Honoring the land and its resources

June 3rd, 2024
By Guest Contributors

This is an excerpt from the Spring/Summer 2024 issue of the Upstate Advocate, Upstate Forever's twice-yearly publication. To read a digital copy of the complete publication, please click here.

Elijah Ackerman | Co-owner, Rabbit Crest Farms

I was five years old when I was adopted by Joyce and Bill at the Pickens County Courthouse in 1994. I still vividly remember sitting on the judge’s knee and swinging the gavel to make it all official.

Joyce and Bill were retired and kept a sizable hobby farm where we housed cutting horses, raised some chickens, and grew enough food to drive around and leave plastic grocery bags full of green beans, ears of corn, yellow squash, and more of the summer’s abundance on strangers’ doorsteps.

What I don’t remember as vividly are the times Joyce and Bill needed to incrementally sell off tracts of their acreage for reasons that I wouldn’t come to understand until adulthood.

When I was almost ten, we moved to a smaller plot in Laurens, and by the time I was in high school, we had moved into a cozy little ranch house in Mauldin. I can’t say I cared much at the time. If anything, I liked living so close to the skatepark and not having to wake up as early to make it to school on time.

It wasn’t until I met my wife Sarah that I noticed a feeling of longing for natural places again. We’d reminisce about the fields and woods that were familiar on our commutes, that were one day there but then gone and turned to mud by the next. We never really put much thought into what we could do about it, not realizing we had been growing the answer in our backyard for a while.

After two years of dating, I had discovered two very important aspects of Sarah: first, she is not a material woman. Second, she absolutely loves tomatoes. These lessons coalesced into the gift of a few packs of specialty heirloom tomato seeds to add to her garden that year. By the next year, we were living together and her single 4x16-foot garden bed grew to four 4x16 beds, with no plans of slowing down.

At the same time, Sarah’s mother, Donna, was growing her own flowers in her garden as she began to provide professional floral work. And then, the Covid-19 pandemic gave us — like so many others — a lack of work and a lot of time to think.

I remember sending the text to Sarah one day, “I think we could do this. Like, for real.” We threw together some logistics with Donna, and the search for land started.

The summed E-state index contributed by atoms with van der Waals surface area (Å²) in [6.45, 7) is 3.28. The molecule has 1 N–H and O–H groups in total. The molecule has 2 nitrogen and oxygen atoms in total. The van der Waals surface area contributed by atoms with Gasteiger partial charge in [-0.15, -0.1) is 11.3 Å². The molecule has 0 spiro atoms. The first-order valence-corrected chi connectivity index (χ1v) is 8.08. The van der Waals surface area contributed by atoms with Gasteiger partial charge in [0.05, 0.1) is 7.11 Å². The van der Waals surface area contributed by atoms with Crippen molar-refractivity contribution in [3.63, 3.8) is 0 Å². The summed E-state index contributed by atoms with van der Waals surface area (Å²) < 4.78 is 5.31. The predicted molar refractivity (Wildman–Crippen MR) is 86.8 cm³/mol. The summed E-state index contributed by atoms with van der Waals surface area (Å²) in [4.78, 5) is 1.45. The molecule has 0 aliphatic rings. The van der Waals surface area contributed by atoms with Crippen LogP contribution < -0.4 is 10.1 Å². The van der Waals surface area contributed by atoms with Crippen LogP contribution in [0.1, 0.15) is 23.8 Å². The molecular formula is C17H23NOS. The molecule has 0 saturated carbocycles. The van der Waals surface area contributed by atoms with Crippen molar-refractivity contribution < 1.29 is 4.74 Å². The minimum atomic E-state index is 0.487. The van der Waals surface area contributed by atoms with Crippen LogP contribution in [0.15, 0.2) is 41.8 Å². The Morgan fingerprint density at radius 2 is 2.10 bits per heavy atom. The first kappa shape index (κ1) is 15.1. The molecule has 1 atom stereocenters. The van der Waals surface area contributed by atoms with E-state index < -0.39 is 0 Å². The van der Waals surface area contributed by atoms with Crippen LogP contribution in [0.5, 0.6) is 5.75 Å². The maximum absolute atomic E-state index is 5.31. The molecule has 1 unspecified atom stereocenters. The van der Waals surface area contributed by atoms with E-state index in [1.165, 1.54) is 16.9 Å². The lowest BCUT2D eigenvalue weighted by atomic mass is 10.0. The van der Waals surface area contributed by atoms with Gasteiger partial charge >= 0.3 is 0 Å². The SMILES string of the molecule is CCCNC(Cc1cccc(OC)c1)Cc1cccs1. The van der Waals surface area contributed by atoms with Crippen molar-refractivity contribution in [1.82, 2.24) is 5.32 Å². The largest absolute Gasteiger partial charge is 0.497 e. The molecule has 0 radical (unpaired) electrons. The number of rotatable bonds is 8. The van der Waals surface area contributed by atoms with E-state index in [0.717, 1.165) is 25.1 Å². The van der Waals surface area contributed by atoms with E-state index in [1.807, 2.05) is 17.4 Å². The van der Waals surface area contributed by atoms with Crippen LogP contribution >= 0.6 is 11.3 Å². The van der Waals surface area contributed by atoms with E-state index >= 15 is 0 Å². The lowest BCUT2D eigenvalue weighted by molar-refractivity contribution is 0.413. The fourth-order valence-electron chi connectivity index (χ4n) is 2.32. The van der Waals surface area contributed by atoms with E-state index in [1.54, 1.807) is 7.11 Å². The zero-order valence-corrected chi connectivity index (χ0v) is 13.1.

It wasn’t an easy process. I looked at so many tracts of land around Greenville County being sold by folks that reminded me of Joyce and Bill. I wanted that life back, to feel secure in a space full of what I’ve always called “the green,” those open spaces you see out in the foothill country in late spring, with tall grasses rolling down to a treeline with a creek not far behind. I wanted to protect it from development, and make sure it could be shared for all to visit and enjoy.

When we finally found our land, that thought process led to the philosophy that would guide my style of farming — to honor and respect the land first.

This led us to commit to a sustainable, small-scale, organic, no-till, and hands-on farming style. For us, this means in addition to not using chemical sprays or fertilizers, we also shy away from heavy machinery whenever possible that might cause lasting damage to the land, and do as much of the farming as we can by hand, from planting, to harvesting, and even moving soil.

Sarah and I are in our early 30s, much younger than the average farmer, but we are a part of a flourishing and growing generation of younger farmers who are dedicated to sustainability and quality over scale. We fully recognize that large-scale agriculture puts most of the food on most of our tables, even ours, but we believe that it doesn’t necessarily need to stay that way.

As long as more people continue to recognize that land is a finite resource that deserves compassion and respect just like every other member of our community, and as long as we keep earning the support of that community by providing quality, accessible crops, we see a bright future.

This is more important to us than ever since the birth of our little light, Rylan, on July 20, 2023. She already chirps and smiles with delight at the flower arrangements we leave in her room. I see myself in her, and I can’t wait to hear her tell stories of make-believe adventures in the fields and forests several years from now, just like I did to Joyce and Bill.

Places like Rabbit Crest Farms are special, natural, and deserve to be protected, and shared. Farming is a hard life, but we always knew that would be the case and we aren’t giving up. We plan on growing old here, and sharing it with the public however we can, for as long as possible.

In the meantime, we’ll be raising a family who always has a little bit of dirt under their fingernails while growing sustainable, quality flowers and food for our community to the best of our ability.

Through the Generations Campaign, you can help Upstate Forever protect the natural resources and special places that sustain us physically, economically, mentally, and spiritually.


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